Authorities in the US have given the green light to Google to switch on a high-speed internet link to Taiwan, but the submarine cable cannot extend to Hong Kong because of national security risks, the US Department of Justice said in a ruling last week.

“There is a significant risk that the grant of a direct cable connection between the United States and Hong Kong would seriously jeopardise the national security and law enforcement interests of the United States,” the department told the Federal Communications Commission, adding that the decision was supported by the Department of Homeland Security and Department of Defence.

Photo: May James/HKFP.

The ruling came amid tensions between the US and China during the coronavirus pandemic. The decision had “underscored fraying ties between Washington and Beijing,” the Wall Street Journal reported.

The multi-million dollar cable – with branches in Taiwan and Hong Kong – has been built already, but it has not activated. The US advised Google to concentrate on links to Vietnam, Thailand, Indonesia and the Philippines instead.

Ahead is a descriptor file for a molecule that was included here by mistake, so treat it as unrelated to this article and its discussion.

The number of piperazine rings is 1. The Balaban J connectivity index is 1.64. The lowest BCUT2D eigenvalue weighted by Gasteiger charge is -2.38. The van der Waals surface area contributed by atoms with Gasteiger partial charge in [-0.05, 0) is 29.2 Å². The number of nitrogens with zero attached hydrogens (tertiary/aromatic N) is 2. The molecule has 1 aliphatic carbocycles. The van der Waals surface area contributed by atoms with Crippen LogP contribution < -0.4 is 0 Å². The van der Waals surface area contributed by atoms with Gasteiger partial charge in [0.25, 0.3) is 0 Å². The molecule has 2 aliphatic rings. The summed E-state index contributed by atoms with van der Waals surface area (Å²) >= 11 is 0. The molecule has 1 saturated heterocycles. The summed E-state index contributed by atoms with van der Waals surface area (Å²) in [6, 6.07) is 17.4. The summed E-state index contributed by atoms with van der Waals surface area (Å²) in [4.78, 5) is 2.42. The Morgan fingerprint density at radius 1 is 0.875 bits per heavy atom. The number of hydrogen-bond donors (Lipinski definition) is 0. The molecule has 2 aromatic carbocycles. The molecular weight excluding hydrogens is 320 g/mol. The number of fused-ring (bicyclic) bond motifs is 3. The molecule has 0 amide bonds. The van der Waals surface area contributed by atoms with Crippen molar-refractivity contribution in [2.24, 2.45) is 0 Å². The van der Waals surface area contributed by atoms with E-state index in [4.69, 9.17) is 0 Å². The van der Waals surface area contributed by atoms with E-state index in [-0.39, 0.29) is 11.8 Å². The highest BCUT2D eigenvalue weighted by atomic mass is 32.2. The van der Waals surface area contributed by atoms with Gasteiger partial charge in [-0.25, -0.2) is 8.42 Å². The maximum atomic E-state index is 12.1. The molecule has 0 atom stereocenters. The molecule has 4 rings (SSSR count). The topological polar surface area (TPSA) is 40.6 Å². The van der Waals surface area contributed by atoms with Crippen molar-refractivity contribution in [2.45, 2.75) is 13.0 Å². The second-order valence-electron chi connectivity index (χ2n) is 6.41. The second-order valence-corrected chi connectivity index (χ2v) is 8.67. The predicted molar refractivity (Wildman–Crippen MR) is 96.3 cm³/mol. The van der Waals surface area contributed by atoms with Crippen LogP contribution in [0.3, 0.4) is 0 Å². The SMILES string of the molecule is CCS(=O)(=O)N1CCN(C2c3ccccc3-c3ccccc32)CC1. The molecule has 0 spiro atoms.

Last August, the WSJ reported that the Justice Department signalled staunch opposition to a Los Angeles-Hong Kong cable project backed by Google, Facebook and a Chinese partner, citing similar national-security concerns.

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Kelly Ho has an interest in local politics, education and sports. She formerly worked at South China Morning Post Young Post, where she specialised in reporting on issues related to Hong Kong youth. She has a bachelor's degree in Journalism from the University of Hong Kong, with a second major in Politics and Public Administration.